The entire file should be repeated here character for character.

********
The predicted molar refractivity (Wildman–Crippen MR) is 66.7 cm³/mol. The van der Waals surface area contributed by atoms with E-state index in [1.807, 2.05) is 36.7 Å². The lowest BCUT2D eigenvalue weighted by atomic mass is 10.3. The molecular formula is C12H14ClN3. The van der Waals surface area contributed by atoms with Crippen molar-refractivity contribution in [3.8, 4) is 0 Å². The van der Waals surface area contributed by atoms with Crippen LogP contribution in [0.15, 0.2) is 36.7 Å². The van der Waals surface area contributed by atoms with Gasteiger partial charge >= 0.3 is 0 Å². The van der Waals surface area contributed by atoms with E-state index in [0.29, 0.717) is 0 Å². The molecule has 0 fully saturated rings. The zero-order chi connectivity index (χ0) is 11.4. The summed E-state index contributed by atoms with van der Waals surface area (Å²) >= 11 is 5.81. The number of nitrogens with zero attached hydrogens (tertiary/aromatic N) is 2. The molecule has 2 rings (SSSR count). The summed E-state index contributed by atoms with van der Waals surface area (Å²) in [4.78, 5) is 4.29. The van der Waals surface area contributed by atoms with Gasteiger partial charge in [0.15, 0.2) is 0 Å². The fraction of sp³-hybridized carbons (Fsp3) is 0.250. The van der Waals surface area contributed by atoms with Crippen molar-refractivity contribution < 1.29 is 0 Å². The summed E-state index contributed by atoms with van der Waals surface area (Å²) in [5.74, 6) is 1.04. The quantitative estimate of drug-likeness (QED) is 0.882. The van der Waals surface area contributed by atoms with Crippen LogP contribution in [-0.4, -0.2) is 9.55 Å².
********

The predicted molar refractivity (Wildman–Crippen MR) is 66.7 cm³/mol. The van der Waals surface area contributed by atoms with E-state index in [1.807, 2.05) is 36.7 Å². The lowest BCUT2D eigenvalue weighted by atomic mass is 10.3. The molecular formula is C12H14ClN3. The van der Waals surface area contributed by atoms with Crippen molar-refractivity contribution in [3.8, 4) is 0 Å². The van der Waals surface area contributed by atoms with Crippen LogP contribution in [0.15, 0.2) is 36.7 Å². The van der Waals surface area contributed by atoms with Gasteiger partial charge >= 0.3 is 0 Å². The van der Waals surface area contributed by atoms with E-state index in [0.29, 0.717) is 0 Å². The molecule has 0 fully saturated rings. The zero-order chi connectivity index (χ0) is 11.4. The summed E-state index contributed by atoms with van der Waals surface area (Å²) >= 11 is 5.81. The number of nitrogens with zero attached hydrogens (tertiary/aromatic N) is 2. The molecule has 2 rings (SSSR count). The summed E-state index contributed by atoms with van der Waals surface area (Å²) in [4.78, 5) is 4.29. The van der Waals surface area contributed by atoms with Gasteiger partial charge in [0.15, 0.2) is 0 Å². The fraction of sp³-hybridized carbons (Fsp3) is 0.250. The van der Waals surface area contributed by atoms with Crippen molar-refractivity contribution < 1.29 is 0 Å². The summed E-state index contributed by atoms with van der Waals surface area (Å²) in [5.74, 6) is 1.04. The quantitative estimate of drug-likeness (QED) is 0.882. The van der Waals surface area contributed by atoms with Crippen LogP contribution in [-0.4, -0.2) is 9.55 Å².